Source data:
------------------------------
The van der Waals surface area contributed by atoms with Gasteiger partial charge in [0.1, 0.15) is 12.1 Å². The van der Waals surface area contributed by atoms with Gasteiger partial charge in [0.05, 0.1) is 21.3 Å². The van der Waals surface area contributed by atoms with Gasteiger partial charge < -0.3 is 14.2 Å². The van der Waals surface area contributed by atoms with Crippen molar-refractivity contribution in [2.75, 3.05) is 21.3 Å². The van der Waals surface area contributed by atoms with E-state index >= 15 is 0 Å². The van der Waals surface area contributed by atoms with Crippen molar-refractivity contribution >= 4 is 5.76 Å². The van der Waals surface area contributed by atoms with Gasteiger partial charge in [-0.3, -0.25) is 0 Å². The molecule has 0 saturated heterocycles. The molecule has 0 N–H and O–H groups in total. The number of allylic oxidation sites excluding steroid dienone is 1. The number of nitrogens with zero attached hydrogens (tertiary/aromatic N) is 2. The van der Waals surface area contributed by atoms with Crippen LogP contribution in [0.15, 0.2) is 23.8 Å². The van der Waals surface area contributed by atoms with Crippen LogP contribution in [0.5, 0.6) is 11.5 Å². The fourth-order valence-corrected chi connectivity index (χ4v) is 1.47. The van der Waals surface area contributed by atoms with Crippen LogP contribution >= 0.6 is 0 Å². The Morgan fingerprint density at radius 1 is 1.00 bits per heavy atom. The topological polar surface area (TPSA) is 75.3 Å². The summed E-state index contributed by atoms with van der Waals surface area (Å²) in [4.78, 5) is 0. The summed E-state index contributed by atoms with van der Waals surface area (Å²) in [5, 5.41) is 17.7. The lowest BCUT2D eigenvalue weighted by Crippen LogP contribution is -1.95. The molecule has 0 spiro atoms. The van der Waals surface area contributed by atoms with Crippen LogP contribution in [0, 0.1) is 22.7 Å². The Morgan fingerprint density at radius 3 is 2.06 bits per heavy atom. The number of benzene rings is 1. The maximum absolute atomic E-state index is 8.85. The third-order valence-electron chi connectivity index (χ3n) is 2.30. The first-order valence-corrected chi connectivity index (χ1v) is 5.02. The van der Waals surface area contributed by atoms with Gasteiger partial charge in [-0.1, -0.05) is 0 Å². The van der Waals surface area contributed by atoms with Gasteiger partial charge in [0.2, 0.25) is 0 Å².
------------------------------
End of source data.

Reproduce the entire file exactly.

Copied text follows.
The van der Waals surface area contributed by atoms with Gasteiger partial charge in [0.1, 0.15) is 12.1 Å². The van der Waals surface area contributed by atoms with Gasteiger partial charge in [0.05, 0.1) is 21.3 Å². The van der Waals surface area contributed by atoms with Gasteiger partial charge < -0.3 is 14.2 Å². The van der Waals surface area contributed by atoms with Crippen molar-refractivity contribution in [2.75, 3.05) is 21.3 Å². The van der Waals surface area contributed by atoms with E-state index >= 15 is 0 Å². The van der Waals surface area contributed by atoms with Crippen molar-refractivity contribution >= 4 is 5.76 Å². The van der Waals surface area contributed by atoms with Gasteiger partial charge in [-0.3, -0.25) is 0 Å². The molecule has 0 saturated heterocycles. The molecule has 0 N–H and O–H groups in total. The number of allylic oxidation sites excluding steroid dienone is 1. The number of nitrogens with zero attached hydrogens (tertiary/aromatic N) is 2. The van der Waals surface area contributed by atoms with Crippen LogP contribution in [0.15, 0.2) is 23.8 Å². The van der Waals surface area contributed by atoms with Crippen LogP contribution in [0.5, 0.6) is 11.5 Å². The fourth-order valence-corrected chi connectivity index (χ4v) is 1.47. The van der Waals surface area contributed by atoms with Crippen LogP contribution >= 0.6 is 0 Å². The Morgan fingerprint density at radius 1 is 1.00 bits per heavy atom. The topological polar surface area (TPSA) is 75.3 Å². The summed E-state index contributed by atoms with van der Waals surface area (Å²) in [4.78, 5) is 0. The summed E-state index contributed by atoms with van der Waals surface area (Å²) in [5, 5.41) is 17.7. The lowest BCUT2D eigenvalue weighted by Crippen LogP contribution is -1.95. The molecule has 0 spiro atoms. The van der Waals surface area contributed by atoms with Crippen LogP contribution in [0, 0.1) is 22.7 Å². The Morgan fingerprint density at radius 3 is 2.06 bits per heavy atom. The number of benzene rings is 1. The maximum absolute atomic E-state index is 8.85. The third-order valence-electron chi connectivity index (χ3n) is 2.30. The first-order valence-corrected chi connectivity index (χ1v) is 5.02. The van der Waals surface area contributed by atoms with Gasteiger partial charge in [-0.1, -0.05) is 0 Å². The van der Waals surface area contributed by atoms with Gasteiger partial charge in [0.2, 0.25) is 0 Å².